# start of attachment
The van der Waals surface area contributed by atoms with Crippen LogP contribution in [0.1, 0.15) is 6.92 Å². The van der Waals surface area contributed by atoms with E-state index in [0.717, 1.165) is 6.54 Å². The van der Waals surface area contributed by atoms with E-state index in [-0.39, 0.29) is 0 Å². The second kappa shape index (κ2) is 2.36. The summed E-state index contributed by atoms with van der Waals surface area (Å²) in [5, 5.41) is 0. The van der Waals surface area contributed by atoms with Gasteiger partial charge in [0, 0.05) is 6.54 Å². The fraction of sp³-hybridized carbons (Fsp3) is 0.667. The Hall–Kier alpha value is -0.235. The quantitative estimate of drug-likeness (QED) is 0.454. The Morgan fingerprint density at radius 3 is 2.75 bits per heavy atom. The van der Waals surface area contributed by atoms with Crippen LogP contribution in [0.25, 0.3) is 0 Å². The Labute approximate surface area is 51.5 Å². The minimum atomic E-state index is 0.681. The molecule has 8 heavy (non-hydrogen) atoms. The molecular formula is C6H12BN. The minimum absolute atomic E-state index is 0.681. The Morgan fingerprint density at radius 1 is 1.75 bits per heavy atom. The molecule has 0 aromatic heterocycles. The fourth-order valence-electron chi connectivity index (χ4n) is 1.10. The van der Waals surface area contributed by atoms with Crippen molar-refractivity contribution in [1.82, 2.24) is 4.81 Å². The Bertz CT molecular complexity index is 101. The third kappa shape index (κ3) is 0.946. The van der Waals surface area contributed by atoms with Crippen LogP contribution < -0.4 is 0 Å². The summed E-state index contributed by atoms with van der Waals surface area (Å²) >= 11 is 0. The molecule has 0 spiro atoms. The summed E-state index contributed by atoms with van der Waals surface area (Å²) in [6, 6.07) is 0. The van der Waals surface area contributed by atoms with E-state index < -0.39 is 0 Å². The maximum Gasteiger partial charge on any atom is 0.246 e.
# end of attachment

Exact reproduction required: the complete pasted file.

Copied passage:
The van der Waals surface area contributed by atoms with Crippen LogP contribution in [0.1, 0.15) is 6.92 Å². The van der Waals surface area contributed by atoms with E-state index in [0.717, 1.165) is 6.54 Å². The van der Waals surface area contributed by atoms with E-state index in [-0.39, 0.29) is 0 Å². The second kappa shape index (κ2) is 2.36. The summed E-state index contributed by atoms with van der Waals surface area (Å²) in [5, 5.41) is 0. The van der Waals surface area contributed by atoms with Gasteiger partial charge in [0, 0.05) is 6.54 Å². The fraction of sp³-hybridized carbons (Fsp3) is 0.667. The Hall–Kier alpha value is -0.235. The quantitative estimate of drug-likeness (QED) is 0.454. The Morgan fingerprint density at radius 3 is 2.75 bits per heavy atom. The van der Waals surface area contributed by atoms with Crippen LogP contribution in [0.25, 0.3) is 0 Å². The Labute approximate surface area is 51.5 Å². The minimum atomic E-state index is 0.681. The molecule has 8 heavy (non-hydrogen) atoms. The molecular formula is C6H12BN. The minimum absolute atomic E-state index is 0.681. The Morgan fingerprint density at radius 1 is 1.75 bits per heavy atom. The molecule has 0 aromatic heterocycles. The fourth-order valence-electron chi connectivity index (χ4n) is 1.10. The van der Waals surface area contributed by atoms with Crippen molar-refractivity contribution in [1.82, 2.24) is 4.81 Å². The Bertz CT molecular complexity index is 101. The third kappa shape index (κ3) is 0.946. The van der Waals surface area contributed by atoms with Crippen LogP contribution < -0.4 is 0 Å². The summed E-state index contributed by atoms with van der Waals surface area (Å²) >= 11 is 0. The molecule has 0 spiro atoms. The summed E-state index contributed by atoms with van der Waals surface area (Å²) in [6, 6.07) is 0. The van der Waals surface area contributed by atoms with E-state index < -0.39 is 0 Å². The maximum Gasteiger partial charge on any atom is 0.246 e.